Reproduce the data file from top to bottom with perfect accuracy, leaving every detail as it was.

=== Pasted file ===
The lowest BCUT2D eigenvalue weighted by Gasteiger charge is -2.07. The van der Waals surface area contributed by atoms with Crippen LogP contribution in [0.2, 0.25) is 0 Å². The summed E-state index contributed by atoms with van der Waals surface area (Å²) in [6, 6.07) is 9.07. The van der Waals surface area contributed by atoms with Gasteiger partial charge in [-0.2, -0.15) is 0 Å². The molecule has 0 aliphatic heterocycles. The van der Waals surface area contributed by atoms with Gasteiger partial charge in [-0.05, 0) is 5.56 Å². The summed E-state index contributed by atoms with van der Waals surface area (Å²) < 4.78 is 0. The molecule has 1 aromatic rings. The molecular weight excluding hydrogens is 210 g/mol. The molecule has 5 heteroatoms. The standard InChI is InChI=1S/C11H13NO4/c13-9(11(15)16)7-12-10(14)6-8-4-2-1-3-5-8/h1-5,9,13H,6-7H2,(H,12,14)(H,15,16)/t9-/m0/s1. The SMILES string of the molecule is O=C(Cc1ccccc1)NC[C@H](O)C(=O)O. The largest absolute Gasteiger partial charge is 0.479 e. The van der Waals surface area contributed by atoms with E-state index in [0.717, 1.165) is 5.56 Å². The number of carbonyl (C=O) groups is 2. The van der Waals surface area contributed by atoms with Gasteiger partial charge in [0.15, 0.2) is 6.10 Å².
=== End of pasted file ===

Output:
The lowest BCUT2D eigenvalue weighted by Gasteiger charge is -2.07. The van der Waals surface area contributed by atoms with Crippen LogP contribution in [0.2, 0.25) is 0 Å². The summed E-state index contributed by atoms with van der Waals surface area (Å²) in [6, 6.07) is 9.07. The van der Waals surface area contributed by atoms with Gasteiger partial charge in [-0.2, -0.15) is 0 Å². The molecule has 0 aliphatic heterocycles. The van der Waals surface area contributed by atoms with Gasteiger partial charge in [-0.05, 0) is 5.56 Å². The summed E-state index contributed by atoms with van der Waals surface area (Å²) < 4.78 is 0. The molecule has 1 aromatic rings. The molecular weight excluding hydrogens is 210 g/mol. The molecule has 5 heteroatoms. The standard InChI is InChI=1S/C11H13NO4/c13-9(11(15)16)7-12-10(14)6-8-4-2-1-3-5-8/h1-5,9,13H,6-7H2,(H,12,14)(H,15,16)/t9-/m0/s1. The SMILES string of the molecule is O=C(Cc1ccccc1)NC[C@H](O)C(=O)O. The largest absolute Gasteiger partial charge is 0.479 e. The van der Waals surface area contributed by atoms with E-state index in [0.717, 1.165) is 5.56 Å². The number of carbonyl (C=O) groups is 2. The van der Waals surface area contributed by atoms with Gasteiger partial charge in [0.15, 0.2) is 6.10 Å².